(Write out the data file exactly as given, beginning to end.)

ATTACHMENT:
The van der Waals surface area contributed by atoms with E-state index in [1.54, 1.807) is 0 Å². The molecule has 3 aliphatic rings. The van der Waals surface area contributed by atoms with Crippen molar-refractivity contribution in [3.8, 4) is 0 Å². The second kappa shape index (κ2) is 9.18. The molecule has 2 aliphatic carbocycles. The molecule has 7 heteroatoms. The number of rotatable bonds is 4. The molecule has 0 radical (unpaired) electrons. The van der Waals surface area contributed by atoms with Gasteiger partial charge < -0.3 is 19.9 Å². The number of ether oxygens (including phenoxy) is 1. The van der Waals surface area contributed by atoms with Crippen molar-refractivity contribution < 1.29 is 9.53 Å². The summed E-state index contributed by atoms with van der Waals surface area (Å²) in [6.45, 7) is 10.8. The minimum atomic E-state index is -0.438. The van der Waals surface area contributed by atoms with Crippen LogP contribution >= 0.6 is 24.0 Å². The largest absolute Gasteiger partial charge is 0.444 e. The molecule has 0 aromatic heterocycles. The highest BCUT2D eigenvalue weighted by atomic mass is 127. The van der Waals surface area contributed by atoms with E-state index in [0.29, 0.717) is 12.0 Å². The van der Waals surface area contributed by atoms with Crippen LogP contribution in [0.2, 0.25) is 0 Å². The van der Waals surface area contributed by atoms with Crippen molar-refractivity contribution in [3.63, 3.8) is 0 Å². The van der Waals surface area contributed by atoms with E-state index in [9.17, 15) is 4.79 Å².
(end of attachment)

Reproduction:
The van der Waals surface area contributed by atoms with E-state index in [1.54, 1.807) is 0 Å². The molecule has 3 aliphatic rings. The van der Waals surface area contributed by atoms with Crippen molar-refractivity contribution in [3.8, 4) is 0 Å². The second kappa shape index (κ2) is 9.18. The molecule has 2 aliphatic carbocycles. The molecule has 7 heteroatoms. The number of rotatable bonds is 4. The molecule has 0 radical (unpaired) electrons. The van der Waals surface area contributed by atoms with Gasteiger partial charge < -0.3 is 19.9 Å². The number of ether oxygens (including phenoxy) is 1. The van der Waals surface area contributed by atoms with Crippen molar-refractivity contribution < 1.29 is 9.53 Å². The summed E-state index contributed by atoms with van der Waals surface area (Å²) in [6.45, 7) is 10.8. The minimum atomic E-state index is -0.438. The van der Waals surface area contributed by atoms with Crippen LogP contribution >= 0.6 is 24.0 Å². The largest absolute Gasteiger partial charge is 0.444 e. The molecule has 0 aromatic heterocycles. The highest BCUT2D eigenvalue weighted by atomic mass is 127. The van der Waals surface area contributed by atoms with E-state index in [0.29, 0.717) is 12.0 Å². The van der Waals surface area contributed by atoms with Crippen LogP contribution in [0.2, 0.25) is 0 Å². The van der Waals surface area contributed by atoms with Crippen molar-refractivity contribution in [3.63, 3.8) is 0 Å². The van der Waals surface area contributed by atoms with E-state index in [9.17, 15) is 4.79 Å².